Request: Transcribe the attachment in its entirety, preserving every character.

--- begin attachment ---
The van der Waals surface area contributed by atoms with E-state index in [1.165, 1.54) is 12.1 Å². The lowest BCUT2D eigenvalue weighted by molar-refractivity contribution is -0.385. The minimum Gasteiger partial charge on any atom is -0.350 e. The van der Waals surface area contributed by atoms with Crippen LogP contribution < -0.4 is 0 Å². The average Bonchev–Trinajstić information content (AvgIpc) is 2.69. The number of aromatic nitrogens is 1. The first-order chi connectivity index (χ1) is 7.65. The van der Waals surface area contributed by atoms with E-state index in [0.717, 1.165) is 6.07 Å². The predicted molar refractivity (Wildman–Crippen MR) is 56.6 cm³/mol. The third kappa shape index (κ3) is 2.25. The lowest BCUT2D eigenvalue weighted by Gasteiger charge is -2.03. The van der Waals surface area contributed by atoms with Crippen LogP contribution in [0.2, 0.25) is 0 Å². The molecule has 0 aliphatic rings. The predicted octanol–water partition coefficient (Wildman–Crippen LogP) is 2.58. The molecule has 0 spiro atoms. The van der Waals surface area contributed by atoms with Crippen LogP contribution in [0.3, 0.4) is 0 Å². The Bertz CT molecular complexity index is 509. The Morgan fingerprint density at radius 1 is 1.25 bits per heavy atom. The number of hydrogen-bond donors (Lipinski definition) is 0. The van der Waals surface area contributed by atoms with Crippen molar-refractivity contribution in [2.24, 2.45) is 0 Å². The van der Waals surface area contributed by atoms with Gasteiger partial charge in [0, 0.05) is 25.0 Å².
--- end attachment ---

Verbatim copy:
The van der Waals surface area contributed by atoms with E-state index in [1.165, 1.54) is 12.1 Å². The lowest BCUT2D eigenvalue weighted by molar-refractivity contribution is -0.385. The minimum Gasteiger partial charge on any atom is -0.350 e. The van der Waals surface area contributed by atoms with Crippen LogP contribution < -0.4 is 0 Å². The average Bonchev–Trinajstić information content (AvgIpc) is 2.69. The number of aromatic nitrogens is 1. The first-order chi connectivity index (χ1) is 7.65. The van der Waals surface area contributed by atoms with E-state index in [0.717, 1.165) is 6.07 Å². The predicted molar refractivity (Wildman–Crippen MR) is 56.6 cm³/mol. The third kappa shape index (κ3) is 2.25. The lowest BCUT2D eigenvalue weighted by Gasteiger charge is -2.03. The van der Waals surface area contributed by atoms with Crippen LogP contribution in [0.2, 0.25) is 0 Å². The molecule has 0 aliphatic rings. The predicted octanol–water partition coefficient (Wildman–Crippen LogP) is 2.58. The molecule has 0 spiro atoms. The van der Waals surface area contributed by atoms with Crippen LogP contribution in [0.3, 0.4) is 0 Å². The Bertz CT molecular complexity index is 509. The Morgan fingerprint density at radius 1 is 1.25 bits per heavy atom. The number of hydrogen-bond donors (Lipinski definition) is 0. The van der Waals surface area contributed by atoms with Crippen molar-refractivity contribution in [2.24, 2.45) is 0 Å². The van der Waals surface area contributed by atoms with Gasteiger partial charge in [0, 0.05) is 25.0 Å².